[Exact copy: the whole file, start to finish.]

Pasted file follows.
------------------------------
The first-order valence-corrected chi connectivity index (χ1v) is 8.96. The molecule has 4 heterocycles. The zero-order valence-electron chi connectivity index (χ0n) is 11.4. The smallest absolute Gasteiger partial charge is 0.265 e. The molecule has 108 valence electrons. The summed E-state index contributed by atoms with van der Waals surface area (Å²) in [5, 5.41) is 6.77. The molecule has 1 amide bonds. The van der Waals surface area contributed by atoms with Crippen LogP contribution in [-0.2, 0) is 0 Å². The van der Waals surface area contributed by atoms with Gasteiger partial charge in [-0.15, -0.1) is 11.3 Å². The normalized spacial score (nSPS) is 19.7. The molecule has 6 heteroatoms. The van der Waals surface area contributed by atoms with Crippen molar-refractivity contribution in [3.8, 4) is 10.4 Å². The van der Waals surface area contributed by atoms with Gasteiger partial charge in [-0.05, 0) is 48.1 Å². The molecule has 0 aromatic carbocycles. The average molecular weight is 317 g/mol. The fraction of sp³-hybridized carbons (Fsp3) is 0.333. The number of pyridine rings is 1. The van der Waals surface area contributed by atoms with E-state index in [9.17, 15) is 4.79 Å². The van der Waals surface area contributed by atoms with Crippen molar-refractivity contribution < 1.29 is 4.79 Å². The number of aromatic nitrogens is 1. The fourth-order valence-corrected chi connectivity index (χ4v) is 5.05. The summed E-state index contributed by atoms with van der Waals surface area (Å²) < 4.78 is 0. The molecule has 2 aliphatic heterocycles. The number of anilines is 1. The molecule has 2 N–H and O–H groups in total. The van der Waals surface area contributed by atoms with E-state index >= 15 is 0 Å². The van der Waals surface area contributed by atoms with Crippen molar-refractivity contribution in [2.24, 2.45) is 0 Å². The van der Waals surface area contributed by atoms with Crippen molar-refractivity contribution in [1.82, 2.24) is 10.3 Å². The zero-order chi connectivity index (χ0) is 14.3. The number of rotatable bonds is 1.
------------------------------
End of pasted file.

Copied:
The first-order valence-corrected chi connectivity index (χ1v) is 8.96. The molecule has 4 heterocycles. The zero-order valence-electron chi connectivity index (χ0n) is 11.4. The smallest absolute Gasteiger partial charge is 0.265 e. The molecule has 108 valence electrons. The summed E-state index contributed by atoms with van der Waals surface area (Å²) in [5, 5.41) is 6.77. The molecule has 1 amide bonds. The van der Waals surface area contributed by atoms with Crippen LogP contribution in [-0.2, 0) is 0 Å². The van der Waals surface area contributed by atoms with Gasteiger partial charge in [-0.15, -0.1) is 11.3 Å². The normalized spacial score (nSPS) is 19.7. The molecule has 6 heteroatoms. The van der Waals surface area contributed by atoms with Crippen molar-refractivity contribution in [3.8, 4) is 10.4 Å². The van der Waals surface area contributed by atoms with Gasteiger partial charge in [-0.05, 0) is 48.1 Å². The molecule has 0 aromatic carbocycles. The average molecular weight is 317 g/mol. The fraction of sp³-hybridized carbons (Fsp3) is 0.333. The number of pyridine rings is 1. The van der Waals surface area contributed by atoms with E-state index in [9.17, 15) is 4.79 Å². The van der Waals surface area contributed by atoms with Crippen molar-refractivity contribution < 1.29 is 4.79 Å². The number of aromatic nitrogens is 1. The fourth-order valence-corrected chi connectivity index (χ4v) is 5.05. The summed E-state index contributed by atoms with van der Waals surface area (Å²) < 4.78 is 0. The molecule has 2 aliphatic heterocycles. The number of anilines is 1. The molecule has 2 N–H and O–H groups in total. The van der Waals surface area contributed by atoms with E-state index >= 15 is 0 Å². The van der Waals surface area contributed by atoms with Crippen molar-refractivity contribution in [2.24, 2.45) is 0 Å². The van der Waals surface area contributed by atoms with Crippen molar-refractivity contribution in [1.82, 2.24) is 10.3 Å². The zero-order chi connectivity index (χ0) is 14.3. The number of rotatable bonds is 1.